SS#5: Lost

12 Jun

A few years ago, Rochelle & I were introduced to the TV series ‘Lost.’ We didn’t start watching from the very beginning, but started viewing (somewhat religiously) soon afterwards. By the start of season 2, we were hooked.

The show was mysterious to say the least. Explaining everything that happened on (and off) the island was sure to be a challenge, so when ABC started advertising the last season of ‘Lost’ as the season of answers, we were relieved. Unfortunately, these ‘answers’ came, but not as easily as we were hoping. Honestly, I felt that the only way I could truly understand the reasoning behind some of the things on the show was to watch the episode that aired right before the new episode of the night, as it contained snippets of explanation.

A few years ago, I had heard a few theories as to the overall explanation of ‘Lost.’ Most of them had the common theme of the island not being real. After all, have you ever seen an island that jumps through time? The theories ranged from all of it being a dream of Hugo’s to the island being some sort of purgatory. While I was curious about the reasoning behind the series, I didn’t let it overwhelm me from taking in what was happening on the show. However, now that I know what the series was all about, I’m confident that had I known what it was about at the very beginning, I would not have watched it…at all.

Whoa…strong statement, right? Why? It has everything to do with how the writers ended the show. The last season did something different than past seasons: instead of flashes that showed the past or the future (as in other seasons), it had flashes of, what I liked to call, a parallel universe of what life would’ve looked like had the plane not crashed. Towards the end of the season though, we realized that this parallel universe somehow was able to gain knowledge of what happened on the island. So that was a bit confusing. The very last episode explained the entire show: it was all about Jack Shepherd.

How so? From what I grasped (thanks in part to Jimmy Kimmel and a few radio shows that took place a day after the last episode aired) was that Jack was indeed on the plane from Australia but during an episode of turbulence…died. The events that we saw on the island took place (somehow) during that period of turbulence. From a certain aspect, I can understand that. It’s said that when you go through a dramatic experience that you’d “see your life flash before you.” Instead, Jack saw the life he might have had. I won’t start debating whether the island was some sort of purgatory, because, quite honestly, there’s no scriptural proof for a purgatory to exist. So I won’t go there.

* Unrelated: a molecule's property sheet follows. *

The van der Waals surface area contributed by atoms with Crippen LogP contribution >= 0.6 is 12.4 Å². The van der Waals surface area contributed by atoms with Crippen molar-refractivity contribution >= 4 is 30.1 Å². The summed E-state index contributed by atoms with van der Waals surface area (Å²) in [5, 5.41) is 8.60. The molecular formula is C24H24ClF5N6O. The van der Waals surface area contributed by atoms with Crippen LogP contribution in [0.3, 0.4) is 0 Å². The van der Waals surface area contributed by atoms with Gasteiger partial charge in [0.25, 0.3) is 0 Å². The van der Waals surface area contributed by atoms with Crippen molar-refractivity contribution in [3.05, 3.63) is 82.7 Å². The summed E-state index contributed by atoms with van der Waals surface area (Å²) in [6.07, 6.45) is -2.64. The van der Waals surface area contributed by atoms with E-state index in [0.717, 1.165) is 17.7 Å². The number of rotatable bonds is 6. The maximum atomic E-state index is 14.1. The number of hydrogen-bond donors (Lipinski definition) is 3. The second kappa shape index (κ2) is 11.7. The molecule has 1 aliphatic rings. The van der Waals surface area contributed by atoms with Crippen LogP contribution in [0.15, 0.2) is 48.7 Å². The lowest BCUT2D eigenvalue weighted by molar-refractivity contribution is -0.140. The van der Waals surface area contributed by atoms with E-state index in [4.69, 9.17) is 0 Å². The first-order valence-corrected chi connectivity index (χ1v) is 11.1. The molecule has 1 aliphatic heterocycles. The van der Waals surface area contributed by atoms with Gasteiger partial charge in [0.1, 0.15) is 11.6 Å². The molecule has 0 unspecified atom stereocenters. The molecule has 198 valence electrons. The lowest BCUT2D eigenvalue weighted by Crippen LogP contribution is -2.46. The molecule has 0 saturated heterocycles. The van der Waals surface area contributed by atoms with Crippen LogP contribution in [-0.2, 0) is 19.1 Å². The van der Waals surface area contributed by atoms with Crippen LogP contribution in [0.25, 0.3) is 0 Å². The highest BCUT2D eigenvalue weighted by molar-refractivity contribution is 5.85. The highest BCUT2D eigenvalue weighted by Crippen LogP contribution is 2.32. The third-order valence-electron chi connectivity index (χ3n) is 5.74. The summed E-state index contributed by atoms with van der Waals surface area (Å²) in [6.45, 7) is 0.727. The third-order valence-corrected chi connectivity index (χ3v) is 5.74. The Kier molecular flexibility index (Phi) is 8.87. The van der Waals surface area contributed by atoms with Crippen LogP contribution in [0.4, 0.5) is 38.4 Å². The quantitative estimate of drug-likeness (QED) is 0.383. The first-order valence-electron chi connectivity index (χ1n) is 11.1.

So you may be wondering why I wouldn’t have watched it if I knew what it was about. Simply put…the writers (like the world) believed that you just have to be ‘good’ in order to enter heaven & that all world religions will get you to the same place. Don’t believe me? Check out the room that Jack & his father met right before heading out to the sanctuary. How many religions were represented in that room? We were led to believe that every one in that sanctuary was invited into Heaven, but not once did we see any true converts to Christ (the only TRUE way to Heaven). “How intolerant!” you might say. Ummm…exactly!! Truth, by it’s very definition, is intolerant of anything else. Otherwise, it wouldn’t be true!!! I have yet to hear anyone say that 1 plus 1 equals 2 is intolerant. Why? Because it’s factual truth. Entering Heaven is the same. Just as 1 plus 1 equals 2, so is the only way to get into Heaven is to accept Jesus Christ as your personal Lord & Savior and embracing Him as the only Way to salvation. There is NO other way. All other world religions are from Satan and are a lie. Should we expect less from the master of lies that whatever he says and preaches is also a lie?
Expose the lie, insert the truth…that’s how we combat the dealings of Satan.

Did you notice that right before Sayid ‘remembered’ the events that happened on the island, he was told by Hugo that he was a good person? And all but one character (Ben) got in (to what we assume is some sort of Heaven) after they “let go”, but they apparently didn’t have to go through any type of judgment that scripture says will happen after we pass on from this world.

Why do you pass judgment on your brother? Or you, why do you despise your brother? For we will all stand before the judgment seat of God; for it is written,

“As I live, says the Lord, every knee shall bow to me, and every tongue shall confess to God.”

So then each of us will give an account of himself to God. [Romans 14:10-12, ESV]

So, as you can see, I was very displeased about what the show ultimately ended up being about. As it turns out, the passengers of Oceanic flight 815 weren’t the only ones that were ‘Lost’…the writers of the show are lost if they truly believe that being good and believing any religion (as long as you’re sincere) will get you into Heaven…and so is anyone that believes this lie.

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Posted by on June 12, 2010 in My faith, Soapbox Saturday


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